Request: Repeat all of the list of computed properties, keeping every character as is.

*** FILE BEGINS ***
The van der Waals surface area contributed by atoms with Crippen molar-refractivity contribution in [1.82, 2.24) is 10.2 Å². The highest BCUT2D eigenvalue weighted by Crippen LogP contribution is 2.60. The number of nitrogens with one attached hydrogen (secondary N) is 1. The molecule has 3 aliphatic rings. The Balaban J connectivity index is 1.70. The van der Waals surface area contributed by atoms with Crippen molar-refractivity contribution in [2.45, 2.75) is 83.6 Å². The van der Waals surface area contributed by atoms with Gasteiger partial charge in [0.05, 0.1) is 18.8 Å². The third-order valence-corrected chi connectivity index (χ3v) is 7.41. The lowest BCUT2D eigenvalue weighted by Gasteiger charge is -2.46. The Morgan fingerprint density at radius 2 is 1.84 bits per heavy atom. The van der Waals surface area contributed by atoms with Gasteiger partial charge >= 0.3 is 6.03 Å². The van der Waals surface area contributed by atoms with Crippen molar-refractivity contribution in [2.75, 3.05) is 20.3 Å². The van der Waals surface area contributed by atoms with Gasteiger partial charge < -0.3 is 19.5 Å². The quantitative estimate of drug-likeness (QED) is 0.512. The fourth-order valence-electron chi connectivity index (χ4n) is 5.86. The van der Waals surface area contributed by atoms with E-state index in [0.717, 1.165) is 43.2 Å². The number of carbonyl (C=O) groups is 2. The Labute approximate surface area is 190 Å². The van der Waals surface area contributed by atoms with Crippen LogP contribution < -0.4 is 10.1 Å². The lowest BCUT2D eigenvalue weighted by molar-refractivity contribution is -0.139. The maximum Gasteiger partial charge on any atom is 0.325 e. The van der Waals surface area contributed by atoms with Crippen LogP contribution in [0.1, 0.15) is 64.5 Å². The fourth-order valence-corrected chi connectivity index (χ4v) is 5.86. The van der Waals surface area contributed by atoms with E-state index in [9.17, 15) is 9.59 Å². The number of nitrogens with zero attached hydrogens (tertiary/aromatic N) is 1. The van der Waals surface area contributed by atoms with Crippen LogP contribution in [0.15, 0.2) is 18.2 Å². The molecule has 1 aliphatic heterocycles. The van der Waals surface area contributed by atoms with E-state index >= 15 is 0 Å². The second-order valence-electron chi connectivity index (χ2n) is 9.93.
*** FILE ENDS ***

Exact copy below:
The van der Waals surface area contributed by atoms with Crippen molar-refractivity contribution in [1.82, 2.24) is 10.2 Å². The highest BCUT2D eigenvalue weighted by Crippen LogP contribution is 2.60. The number of nitrogens with one attached hydrogen (secondary N) is 1. The molecule has 3 aliphatic rings. The Balaban J connectivity index is 1.70. The van der Waals surface area contributed by atoms with Crippen molar-refractivity contribution in [2.45, 2.75) is 83.6 Å². The van der Waals surface area contributed by atoms with Gasteiger partial charge in [0.05, 0.1) is 18.8 Å². The third-order valence-corrected chi connectivity index (χ3v) is 7.41. The lowest BCUT2D eigenvalue weighted by Gasteiger charge is -2.46. The Morgan fingerprint density at radius 2 is 1.84 bits per heavy atom. The van der Waals surface area contributed by atoms with Gasteiger partial charge >= 0.3 is 6.03 Å². The van der Waals surface area contributed by atoms with Crippen molar-refractivity contribution in [2.75, 3.05) is 20.3 Å². The van der Waals surface area contributed by atoms with Gasteiger partial charge < -0.3 is 19.5 Å². The quantitative estimate of drug-likeness (QED) is 0.512. The fourth-order valence-electron chi connectivity index (χ4n) is 5.86. The van der Waals surface area contributed by atoms with E-state index in [0.717, 1.165) is 43.2 Å². The number of carbonyl (C=O) groups is 2. The Labute approximate surface area is 190 Å². The van der Waals surface area contributed by atoms with Crippen LogP contribution < -0.4 is 10.1 Å². The lowest BCUT2D eigenvalue weighted by molar-refractivity contribution is -0.139. The maximum Gasteiger partial charge on any atom is 0.325 e. The van der Waals surface area contributed by atoms with Crippen LogP contribution in [0.1, 0.15) is 64.5 Å². The fourth-order valence-corrected chi connectivity index (χ4v) is 5.86. The van der Waals surface area contributed by atoms with E-state index in [9.17, 15) is 9.59 Å². The number of nitrogens with zero attached hydrogens (tertiary/aromatic N) is 1. The van der Waals surface area contributed by atoms with Crippen LogP contribution in [0.15, 0.2) is 18.2 Å². The molecule has 1 aliphatic heterocycles. The van der Waals surface area contributed by atoms with E-state index >= 15 is 0 Å². The second-order valence-electron chi connectivity index (χ2n) is 9.93.